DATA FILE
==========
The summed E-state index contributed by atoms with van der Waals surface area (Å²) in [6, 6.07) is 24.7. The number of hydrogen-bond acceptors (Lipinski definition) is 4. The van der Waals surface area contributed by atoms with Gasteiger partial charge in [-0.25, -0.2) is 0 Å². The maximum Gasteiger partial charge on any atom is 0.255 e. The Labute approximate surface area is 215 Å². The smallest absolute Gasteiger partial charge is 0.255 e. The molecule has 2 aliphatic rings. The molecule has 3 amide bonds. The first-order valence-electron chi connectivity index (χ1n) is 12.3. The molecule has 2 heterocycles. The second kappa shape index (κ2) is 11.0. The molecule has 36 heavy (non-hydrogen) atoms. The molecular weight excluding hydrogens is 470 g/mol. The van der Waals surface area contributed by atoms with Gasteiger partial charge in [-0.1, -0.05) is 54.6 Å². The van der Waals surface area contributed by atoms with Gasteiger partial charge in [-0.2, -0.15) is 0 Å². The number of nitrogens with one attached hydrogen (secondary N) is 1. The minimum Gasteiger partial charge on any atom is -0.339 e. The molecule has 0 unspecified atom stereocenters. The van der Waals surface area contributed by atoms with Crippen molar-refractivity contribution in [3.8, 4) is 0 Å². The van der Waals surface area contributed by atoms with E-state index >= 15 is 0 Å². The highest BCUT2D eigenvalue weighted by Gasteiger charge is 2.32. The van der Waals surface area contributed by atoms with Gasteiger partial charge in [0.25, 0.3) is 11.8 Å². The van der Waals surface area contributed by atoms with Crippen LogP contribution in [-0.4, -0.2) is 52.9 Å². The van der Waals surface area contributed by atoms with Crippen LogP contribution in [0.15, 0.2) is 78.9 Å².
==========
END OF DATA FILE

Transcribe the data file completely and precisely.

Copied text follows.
The summed E-state index contributed by atoms with van der Waals surface area (Å²) in [6, 6.07) is 24.7. The number of hydrogen-bond acceptors (Lipinski definition) is 4. The van der Waals surface area contributed by atoms with Gasteiger partial charge in [-0.25, -0.2) is 0 Å². The maximum Gasteiger partial charge on any atom is 0.255 e. The Labute approximate surface area is 215 Å². The smallest absolute Gasteiger partial charge is 0.255 e. The molecule has 2 aliphatic rings. The molecule has 3 amide bonds. The first-order valence-electron chi connectivity index (χ1n) is 12.3. The molecule has 2 heterocycles. The second kappa shape index (κ2) is 11.0. The molecule has 36 heavy (non-hydrogen) atoms. The molecular weight excluding hydrogens is 470 g/mol. The van der Waals surface area contributed by atoms with Gasteiger partial charge in [-0.1, -0.05) is 54.6 Å². The van der Waals surface area contributed by atoms with Gasteiger partial charge in [-0.2, -0.15) is 0 Å². The number of nitrogens with one attached hydrogen (secondary N) is 1. The minimum Gasteiger partial charge on any atom is -0.339 e. The molecule has 0 unspecified atom stereocenters. The van der Waals surface area contributed by atoms with Crippen molar-refractivity contribution in [3.8, 4) is 0 Å². The van der Waals surface area contributed by atoms with E-state index >= 15 is 0 Å². The highest BCUT2D eigenvalue weighted by Gasteiger charge is 2.32. The van der Waals surface area contributed by atoms with Gasteiger partial charge in [0.25, 0.3) is 11.8 Å². The van der Waals surface area contributed by atoms with Crippen LogP contribution in [-0.4, -0.2) is 52.9 Å². The van der Waals surface area contributed by atoms with Crippen LogP contribution in [0.15, 0.2) is 78.9 Å².